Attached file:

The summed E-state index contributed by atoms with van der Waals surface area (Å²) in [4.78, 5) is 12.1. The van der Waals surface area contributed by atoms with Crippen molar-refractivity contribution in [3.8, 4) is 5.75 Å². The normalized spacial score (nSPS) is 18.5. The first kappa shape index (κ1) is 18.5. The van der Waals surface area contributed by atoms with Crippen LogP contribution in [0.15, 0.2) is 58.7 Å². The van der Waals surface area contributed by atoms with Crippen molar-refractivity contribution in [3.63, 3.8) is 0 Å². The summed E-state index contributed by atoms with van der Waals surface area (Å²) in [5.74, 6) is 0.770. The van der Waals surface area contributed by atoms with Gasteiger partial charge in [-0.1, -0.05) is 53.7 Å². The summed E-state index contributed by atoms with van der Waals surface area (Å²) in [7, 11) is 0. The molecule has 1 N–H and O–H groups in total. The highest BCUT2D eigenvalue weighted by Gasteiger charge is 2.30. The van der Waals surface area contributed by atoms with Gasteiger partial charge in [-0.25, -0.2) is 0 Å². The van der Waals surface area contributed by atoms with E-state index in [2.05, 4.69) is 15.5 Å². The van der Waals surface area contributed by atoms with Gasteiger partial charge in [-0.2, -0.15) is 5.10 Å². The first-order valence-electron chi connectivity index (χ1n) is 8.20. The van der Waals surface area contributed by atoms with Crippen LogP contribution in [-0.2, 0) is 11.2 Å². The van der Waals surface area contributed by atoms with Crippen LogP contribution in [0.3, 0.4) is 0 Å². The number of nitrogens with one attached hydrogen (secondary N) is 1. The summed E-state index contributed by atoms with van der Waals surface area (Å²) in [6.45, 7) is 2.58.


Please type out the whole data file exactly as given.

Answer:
The summed E-state index contributed by atoms with van der Waals surface area (Å²) in [4.78, 5) is 12.1. The van der Waals surface area contributed by atoms with Crippen molar-refractivity contribution in [3.8, 4) is 5.75 Å². The normalized spacial score (nSPS) is 18.5. The first kappa shape index (κ1) is 18.5. The van der Waals surface area contributed by atoms with Crippen LogP contribution in [0.15, 0.2) is 58.7 Å². The van der Waals surface area contributed by atoms with Crippen molar-refractivity contribution in [3.63, 3.8) is 0 Å². The summed E-state index contributed by atoms with van der Waals surface area (Å²) in [5.74, 6) is 0.770. The van der Waals surface area contributed by atoms with Gasteiger partial charge in [-0.1, -0.05) is 53.7 Å². The summed E-state index contributed by atoms with van der Waals surface area (Å²) in [7, 11) is 0. The molecule has 1 N–H and O–H groups in total. The highest BCUT2D eigenvalue weighted by Gasteiger charge is 2.30. The van der Waals surface area contributed by atoms with Gasteiger partial charge in [-0.25, -0.2) is 0 Å². The van der Waals surface area contributed by atoms with E-state index in [2.05, 4.69) is 15.5 Å². The van der Waals surface area contributed by atoms with Gasteiger partial charge in [-0.2, -0.15) is 5.10 Å². The first-order valence-electron chi connectivity index (χ1n) is 8.20. The van der Waals surface area contributed by atoms with Crippen LogP contribution in [-0.2, 0) is 11.2 Å². The van der Waals surface area contributed by atoms with Crippen LogP contribution in [0.3, 0.4) is 0 Å². The number of nitrogens with one attached hydrogen (secondary N) is 1. The summed E-state index contributed by atoms with van der Waals surface area (Å²) in [6.45, 7) is 2.58.